As the president of a busy executive search firm, I’ve observed thousands of leaders over the course of my 21-year run. Many leaders run amazing organizations that over time have grown considerably and have been very successful. Others, despite the same economic conditions, have not fared well. In analyzing the differences, there are some key factors that are quite obvious, but certainly worth reviewing.
Successful leaders understand that you grow organizations through people. While you can make capital investments, technology upgrades, new product innovations, and so on, ultimately the people behind such changes are what make companies grow. So the companies that win are those that focus on their people. This includes hiring, engaging, and retaining your talent.
One of the first things we notice in companies that excel is that the firm has a defined culture, one built upon shared values from the leaders that are bled into the organization from the top down. This is the “heart” piece of the business. As we know, most people hire with their head; the person has the right technical background and can do the job. The farthest they go with the heart piece is generally “I like them.” Truly understanding whether a person will integrate into your company’s culture takes heavier lifting than this. A strong “people first” culture is embodied by interviewing, on-boarding, and training to the organization’s values, so that leaders know employees’ core values are aligned.
This does not mean we all have to think the same! Quite the contrary, we want people who will bring new innovations and ideas. What this is about is creating a core values system of acceptable behaviors for how we interact with and respect each other and how we represent the company. It’s the price of admission to enter into a great culture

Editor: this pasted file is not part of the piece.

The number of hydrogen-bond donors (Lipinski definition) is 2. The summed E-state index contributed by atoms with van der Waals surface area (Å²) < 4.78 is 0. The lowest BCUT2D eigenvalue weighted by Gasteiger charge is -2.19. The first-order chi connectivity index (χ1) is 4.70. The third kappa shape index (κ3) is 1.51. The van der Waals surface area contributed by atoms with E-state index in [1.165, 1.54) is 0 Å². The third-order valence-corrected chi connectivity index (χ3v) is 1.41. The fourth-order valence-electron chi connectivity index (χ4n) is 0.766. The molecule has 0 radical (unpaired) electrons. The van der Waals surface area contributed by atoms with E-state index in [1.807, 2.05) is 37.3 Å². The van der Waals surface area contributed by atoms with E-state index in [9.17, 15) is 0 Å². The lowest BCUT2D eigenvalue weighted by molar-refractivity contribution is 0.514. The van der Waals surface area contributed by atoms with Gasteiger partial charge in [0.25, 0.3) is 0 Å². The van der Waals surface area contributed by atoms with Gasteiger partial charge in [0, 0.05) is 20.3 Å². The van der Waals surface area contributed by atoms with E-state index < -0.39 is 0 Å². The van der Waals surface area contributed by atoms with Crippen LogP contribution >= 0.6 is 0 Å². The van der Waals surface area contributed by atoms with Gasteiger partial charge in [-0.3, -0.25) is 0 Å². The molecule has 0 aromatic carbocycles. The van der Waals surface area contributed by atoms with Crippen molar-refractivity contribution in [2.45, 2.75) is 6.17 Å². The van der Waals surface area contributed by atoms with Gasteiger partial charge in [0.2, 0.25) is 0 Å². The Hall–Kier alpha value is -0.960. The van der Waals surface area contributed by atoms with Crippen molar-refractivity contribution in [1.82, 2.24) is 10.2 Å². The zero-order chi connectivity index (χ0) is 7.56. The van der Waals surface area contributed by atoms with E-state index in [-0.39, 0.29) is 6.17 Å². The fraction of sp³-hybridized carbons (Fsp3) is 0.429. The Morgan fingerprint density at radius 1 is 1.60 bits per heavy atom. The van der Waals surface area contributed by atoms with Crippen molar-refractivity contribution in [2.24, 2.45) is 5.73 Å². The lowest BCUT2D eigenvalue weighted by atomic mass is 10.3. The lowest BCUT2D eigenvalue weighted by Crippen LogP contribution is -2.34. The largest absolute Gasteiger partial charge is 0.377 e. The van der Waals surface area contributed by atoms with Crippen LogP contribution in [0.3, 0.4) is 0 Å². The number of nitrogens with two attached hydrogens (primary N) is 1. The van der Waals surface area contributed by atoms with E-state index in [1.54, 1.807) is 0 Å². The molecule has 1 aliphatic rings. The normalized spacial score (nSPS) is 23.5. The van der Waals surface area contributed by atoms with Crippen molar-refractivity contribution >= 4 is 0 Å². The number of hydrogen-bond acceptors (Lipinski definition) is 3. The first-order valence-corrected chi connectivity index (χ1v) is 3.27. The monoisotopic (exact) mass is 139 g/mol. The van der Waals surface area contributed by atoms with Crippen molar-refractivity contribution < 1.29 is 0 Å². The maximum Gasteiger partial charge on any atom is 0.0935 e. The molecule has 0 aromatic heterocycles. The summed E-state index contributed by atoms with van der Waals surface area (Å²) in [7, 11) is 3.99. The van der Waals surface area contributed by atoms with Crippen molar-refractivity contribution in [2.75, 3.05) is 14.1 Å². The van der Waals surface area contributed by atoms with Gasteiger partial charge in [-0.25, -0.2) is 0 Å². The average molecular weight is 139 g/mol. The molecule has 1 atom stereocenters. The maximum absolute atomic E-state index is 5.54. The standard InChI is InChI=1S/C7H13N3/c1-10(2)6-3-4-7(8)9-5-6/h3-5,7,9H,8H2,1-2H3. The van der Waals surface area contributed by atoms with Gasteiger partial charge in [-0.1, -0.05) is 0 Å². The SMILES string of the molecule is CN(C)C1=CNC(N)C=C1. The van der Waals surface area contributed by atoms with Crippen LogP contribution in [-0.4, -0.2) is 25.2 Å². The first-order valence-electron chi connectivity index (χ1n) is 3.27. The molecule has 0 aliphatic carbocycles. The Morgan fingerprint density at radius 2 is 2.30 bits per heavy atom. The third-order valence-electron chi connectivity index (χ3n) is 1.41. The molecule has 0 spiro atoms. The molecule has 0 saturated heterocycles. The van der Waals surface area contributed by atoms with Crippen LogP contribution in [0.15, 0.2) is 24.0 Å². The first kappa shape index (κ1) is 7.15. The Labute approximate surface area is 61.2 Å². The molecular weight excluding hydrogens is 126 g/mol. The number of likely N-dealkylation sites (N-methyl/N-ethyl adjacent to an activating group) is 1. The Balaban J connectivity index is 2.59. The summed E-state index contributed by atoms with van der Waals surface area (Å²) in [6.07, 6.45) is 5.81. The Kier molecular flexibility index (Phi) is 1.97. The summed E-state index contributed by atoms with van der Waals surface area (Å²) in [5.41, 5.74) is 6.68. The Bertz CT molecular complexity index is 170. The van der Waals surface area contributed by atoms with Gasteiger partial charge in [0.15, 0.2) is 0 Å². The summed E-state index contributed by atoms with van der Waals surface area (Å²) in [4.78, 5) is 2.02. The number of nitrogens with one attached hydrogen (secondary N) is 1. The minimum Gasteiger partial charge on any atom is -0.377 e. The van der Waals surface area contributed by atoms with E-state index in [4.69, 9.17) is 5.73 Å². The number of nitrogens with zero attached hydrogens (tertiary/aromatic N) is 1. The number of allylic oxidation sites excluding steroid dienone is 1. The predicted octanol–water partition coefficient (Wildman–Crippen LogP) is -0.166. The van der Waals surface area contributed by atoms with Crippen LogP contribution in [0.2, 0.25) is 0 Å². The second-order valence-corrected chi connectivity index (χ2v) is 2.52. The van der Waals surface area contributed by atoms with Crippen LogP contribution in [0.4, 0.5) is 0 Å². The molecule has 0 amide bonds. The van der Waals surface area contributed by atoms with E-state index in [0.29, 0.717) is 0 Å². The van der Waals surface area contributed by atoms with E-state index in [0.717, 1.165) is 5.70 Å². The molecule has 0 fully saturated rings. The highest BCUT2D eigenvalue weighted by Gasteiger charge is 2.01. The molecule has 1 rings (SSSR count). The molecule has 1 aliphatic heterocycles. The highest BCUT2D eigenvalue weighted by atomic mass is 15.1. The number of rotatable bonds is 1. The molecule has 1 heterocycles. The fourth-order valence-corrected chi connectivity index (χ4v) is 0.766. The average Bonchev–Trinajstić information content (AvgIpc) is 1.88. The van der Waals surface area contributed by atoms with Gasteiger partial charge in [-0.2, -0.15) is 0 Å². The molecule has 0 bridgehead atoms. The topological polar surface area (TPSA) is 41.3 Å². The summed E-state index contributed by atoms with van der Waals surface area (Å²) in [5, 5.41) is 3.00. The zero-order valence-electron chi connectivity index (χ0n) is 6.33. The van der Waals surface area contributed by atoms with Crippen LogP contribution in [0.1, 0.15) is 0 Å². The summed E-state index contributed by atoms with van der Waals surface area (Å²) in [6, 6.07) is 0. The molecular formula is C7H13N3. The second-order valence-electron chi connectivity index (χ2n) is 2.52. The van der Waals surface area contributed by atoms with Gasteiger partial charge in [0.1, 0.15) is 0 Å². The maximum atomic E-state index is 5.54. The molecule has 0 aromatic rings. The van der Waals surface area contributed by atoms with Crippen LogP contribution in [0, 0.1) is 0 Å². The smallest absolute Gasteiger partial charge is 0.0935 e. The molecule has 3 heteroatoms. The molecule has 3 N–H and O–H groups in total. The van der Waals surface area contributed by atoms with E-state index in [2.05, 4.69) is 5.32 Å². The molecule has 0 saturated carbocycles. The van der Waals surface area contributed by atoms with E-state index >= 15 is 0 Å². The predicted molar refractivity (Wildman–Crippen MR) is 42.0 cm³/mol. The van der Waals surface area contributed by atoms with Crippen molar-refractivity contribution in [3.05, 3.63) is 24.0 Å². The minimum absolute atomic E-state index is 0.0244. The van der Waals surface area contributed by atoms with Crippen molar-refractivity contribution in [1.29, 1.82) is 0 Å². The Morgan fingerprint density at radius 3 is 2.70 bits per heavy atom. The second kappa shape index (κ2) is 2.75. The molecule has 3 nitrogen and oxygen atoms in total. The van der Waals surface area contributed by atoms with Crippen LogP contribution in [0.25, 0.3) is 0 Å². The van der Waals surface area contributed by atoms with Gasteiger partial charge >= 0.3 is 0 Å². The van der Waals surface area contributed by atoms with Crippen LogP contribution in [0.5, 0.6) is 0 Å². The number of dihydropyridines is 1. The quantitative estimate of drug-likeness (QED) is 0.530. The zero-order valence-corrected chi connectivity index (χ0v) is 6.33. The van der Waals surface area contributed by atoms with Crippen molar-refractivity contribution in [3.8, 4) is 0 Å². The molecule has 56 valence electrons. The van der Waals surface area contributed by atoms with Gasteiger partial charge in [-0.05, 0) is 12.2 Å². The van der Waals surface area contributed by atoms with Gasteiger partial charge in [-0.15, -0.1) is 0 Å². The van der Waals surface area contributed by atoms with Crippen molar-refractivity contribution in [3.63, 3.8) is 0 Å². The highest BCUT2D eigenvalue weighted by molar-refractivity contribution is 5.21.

Rethinking the performance review
Another critical factor we see at companies that grow through great people is that employees have a say in their careers. These firms engage them in establishing career paths. Employees lead goal setting and accountability to achieve not only what is important to the company, but also what is important to them throughout their careers.
The best of organizations, from our perspective, allow the employee—not the supervisor—to lead the performance review. Employees analyze their own performance, answering questions such as, “What do you believe was your greatest accomplishment this year?” “What was the most significant thing you learned?” “What would you like to improve upon?” “Where would you like to see your career progress over the next year, in three to five years and your ultimate role in our company?”
The supervisor can then have an open dialogue about goal setting, expectations, and accountability. Moving forward, the employee will be accountable to his or her own career. The supervisor can check in to assist the employee, but the path is clear. Under this process, the main role of the supervisor during a performance review would be to align values, not just evaluate performance.
This process assists in defining who is high performing, who has high potential, and who needs a performance management plan (or an exit interview). Isn’t it true that when we really analyze why someone isn’t working out, it is usually due to cultural fit, not technical misalignment?
Retaining Millennial talent
Retention continues to be another huge focus for high-performing leaders. Today’s leaders have a new challenge in the work environment that we really have not had to deal with before—the generational difference between how the Baby Boomer generation thinks versus the Millennial generation and their “arrival” into leadership in mass numbers.